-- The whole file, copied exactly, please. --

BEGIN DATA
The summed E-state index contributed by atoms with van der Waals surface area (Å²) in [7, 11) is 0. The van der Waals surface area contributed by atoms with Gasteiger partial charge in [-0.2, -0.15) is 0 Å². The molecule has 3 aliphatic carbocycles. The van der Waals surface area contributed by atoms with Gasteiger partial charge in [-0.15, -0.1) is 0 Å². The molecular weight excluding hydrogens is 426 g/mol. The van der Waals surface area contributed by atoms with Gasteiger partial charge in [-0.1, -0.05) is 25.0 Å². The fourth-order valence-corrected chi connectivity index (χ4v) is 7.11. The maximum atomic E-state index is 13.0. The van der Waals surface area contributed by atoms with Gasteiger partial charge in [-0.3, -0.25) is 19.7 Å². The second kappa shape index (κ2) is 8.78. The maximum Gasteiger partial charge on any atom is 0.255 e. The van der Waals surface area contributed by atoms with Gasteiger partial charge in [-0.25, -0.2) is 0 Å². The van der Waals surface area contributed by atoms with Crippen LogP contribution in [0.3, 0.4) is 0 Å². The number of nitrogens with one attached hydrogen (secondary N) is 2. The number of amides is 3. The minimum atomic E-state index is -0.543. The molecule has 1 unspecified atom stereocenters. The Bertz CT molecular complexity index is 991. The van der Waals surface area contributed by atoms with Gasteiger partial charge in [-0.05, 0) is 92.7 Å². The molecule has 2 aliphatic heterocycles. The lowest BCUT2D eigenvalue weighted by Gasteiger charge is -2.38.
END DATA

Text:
The summed E-state index contributed by atoms with van der Waals surface area (Å²) in [7, 11) is 0. The van der Waals surface area contributed by atoms with Gasteiger partial charge in [-0.2, -0.15) is 0 Å². The molecule has 3 aliphatic carbocycles. The van der Waals surface area contributed by atoms with Gasteiger partial charge in [-0.15, -0.1) is 0 Å². The molecular weight excluding hydrogens is 426 g/mol. The van der Waals surface area contributed by atoms with Gasteiger partial charge in [-0.1, -0.05) is 25.0 Å². The fourth-order valence-corrected chi connectivity index (χ4v) is 7.11. The maximum atomic E-state index is 13.0. The van der Waals surface area contributed by atoms with Gasteiger partial charge in [-0.3, -0.25) is 19.7 Å². The second kappa shape index (κ2) is 8.78. The maximum Gasteiger partial charge on any atom is 0.255 e. The van der Waals surface area contributed by atoms with Gasteiger partial charge in [-0.25, -0.2) is 0 Å². The van der Waals surface area contributed by atoms with Crippen LogP contribution in [0.3, 0.4) is 0 Å². The number of nitrogens with one attached hydrogen (secondary N) is 2. The number of amides is 3. The minimum atomic E-state index is -0.543. The molecule has 1 unspecified atom stereocenters. The Bertz CT molecular complexity index is 991. The van der Waals surface area contributed by atoms with Gasteiger partial charge in [-0.05, 0) is 92.7 Å². The molecule has 2 aliphatic heterocycles. The lowest BCUT2D eigenvalue weighted by Gasteiger charge is -2.38.